When an employee is unable to perform her job duties because of her pregnancy, federal, and often state, law requires employers to assist these employees by providing what are called “reasonable accommodations.” These accommodations are actions that will allow the employee to perform her job notwithstanding limitations imposed by the pregnancy.
Like other legally required accommodations, employers usually do not need to provide accommodations to pregnant employees that impose an undue hardship on the company. However, some state laws incorporate certain accommodations that must be made in every case and are presumed not to be an undue burden (such as permitting bathroom breaks as needed). Other laws require employers to consider each situation to determine what is needed, and what can be provided.
Many accommodations are generally are generally simple and straightforward. A cashier who usually stands at the register can be provided with a stool so she can sit. A policy limiting personal breaks can be modified to permit rest room breaks as needed. A policy prohibiting food or drink at a workstation can be modified to either allow the food or drink, or permit more frequent breaks for its consumption. Footrests can be provided underneath desks, and fans and/or heaters can be provided in offices or at workstations.
Other accommodations could include modifying the method of performing tasks, providing alternative assignments, moving the location of supplies so they can be more easily reaches, or providing leave when a doctor certifies such is necessary. The employee’s doctor may also require certain accommodations, such as limiting lifting or decreasing working hours. If light duty is provided for employees who suffer work-place injuries, light duty must be provided for pregnant employees as well. However, even if a company has a no-light-duty-policy, the pregnancy discrimination laws may require the company to consider whether such is possible for the employee in question. If not, a temporary transfer to an open position for which the pregnant employee is qualified might be a reasonable accommodation.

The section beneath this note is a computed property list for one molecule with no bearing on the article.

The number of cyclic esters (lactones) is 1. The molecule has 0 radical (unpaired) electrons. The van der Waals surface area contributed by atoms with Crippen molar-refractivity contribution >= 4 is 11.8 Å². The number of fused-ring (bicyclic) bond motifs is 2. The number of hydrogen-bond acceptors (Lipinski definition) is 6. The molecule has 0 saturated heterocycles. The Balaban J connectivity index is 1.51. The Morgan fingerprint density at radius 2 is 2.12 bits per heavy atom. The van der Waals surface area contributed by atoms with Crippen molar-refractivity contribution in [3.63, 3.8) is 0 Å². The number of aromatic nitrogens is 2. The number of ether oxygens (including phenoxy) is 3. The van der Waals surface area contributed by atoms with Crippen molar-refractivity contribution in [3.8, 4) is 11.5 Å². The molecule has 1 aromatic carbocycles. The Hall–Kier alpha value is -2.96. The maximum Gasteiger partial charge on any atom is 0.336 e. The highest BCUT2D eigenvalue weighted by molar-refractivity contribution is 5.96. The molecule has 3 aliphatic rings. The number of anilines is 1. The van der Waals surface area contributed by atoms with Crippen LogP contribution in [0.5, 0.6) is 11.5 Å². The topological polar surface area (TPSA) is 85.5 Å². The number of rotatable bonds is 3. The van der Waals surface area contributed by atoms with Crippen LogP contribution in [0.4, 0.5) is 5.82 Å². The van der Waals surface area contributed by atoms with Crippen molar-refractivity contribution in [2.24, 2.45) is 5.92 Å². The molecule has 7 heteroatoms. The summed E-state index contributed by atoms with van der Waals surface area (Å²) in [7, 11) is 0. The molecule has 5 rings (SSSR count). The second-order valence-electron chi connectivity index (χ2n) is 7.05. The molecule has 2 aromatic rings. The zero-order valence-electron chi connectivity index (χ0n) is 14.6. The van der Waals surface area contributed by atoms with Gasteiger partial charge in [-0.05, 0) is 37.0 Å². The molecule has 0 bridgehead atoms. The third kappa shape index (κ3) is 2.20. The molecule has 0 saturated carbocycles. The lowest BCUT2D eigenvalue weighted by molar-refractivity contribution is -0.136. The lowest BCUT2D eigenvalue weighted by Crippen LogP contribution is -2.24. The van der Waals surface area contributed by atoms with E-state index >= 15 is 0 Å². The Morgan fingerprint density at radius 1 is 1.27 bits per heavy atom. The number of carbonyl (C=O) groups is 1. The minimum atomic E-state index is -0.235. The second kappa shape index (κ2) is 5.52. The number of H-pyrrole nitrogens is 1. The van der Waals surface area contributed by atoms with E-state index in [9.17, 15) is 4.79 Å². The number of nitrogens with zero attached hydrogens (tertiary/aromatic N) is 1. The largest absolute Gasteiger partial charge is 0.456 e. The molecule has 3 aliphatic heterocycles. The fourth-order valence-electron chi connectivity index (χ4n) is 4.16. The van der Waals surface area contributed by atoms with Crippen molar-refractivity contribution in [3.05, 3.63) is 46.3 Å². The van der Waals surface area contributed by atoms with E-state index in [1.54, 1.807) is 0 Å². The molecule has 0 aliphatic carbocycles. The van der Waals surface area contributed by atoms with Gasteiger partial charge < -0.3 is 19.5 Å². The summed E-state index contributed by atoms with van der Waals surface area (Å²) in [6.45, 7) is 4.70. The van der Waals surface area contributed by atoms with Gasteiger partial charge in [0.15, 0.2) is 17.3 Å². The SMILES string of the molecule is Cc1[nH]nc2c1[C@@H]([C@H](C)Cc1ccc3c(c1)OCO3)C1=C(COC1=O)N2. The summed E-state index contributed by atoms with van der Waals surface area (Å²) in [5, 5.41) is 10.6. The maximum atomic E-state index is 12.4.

Employers should not impose job changes or restrictions on a pregnant employee before the employee requests the change, even if they believe it is in the best interest of the pregnant employee. This includes not removing pregnant employees from what the employer believes are hazardous or toxic environments on the employer’s origination. Employers should respond only when a pregnant employee requests an accommodation, or can inquire if assistance is needed when it becomes clear that a pregnant employee cannot perform all of the functions of her job. If the employee refuses the assistance offered, the matter should not be pursued and the employee can be required to satisfy all job requirements. This might be a situation, however, where an employment lawyer should be consulted to ensure the company’s obligations are being fulfilled.
When the employee is ready to go on leave, such leaves are generally initially handled as they would be for any disabled employee, in compliance with the laws applicable to the company.
Employers should consult with counsel if a pregnant employee has a need for an accommodation to obtain guidance on complying with federal, state and local laws.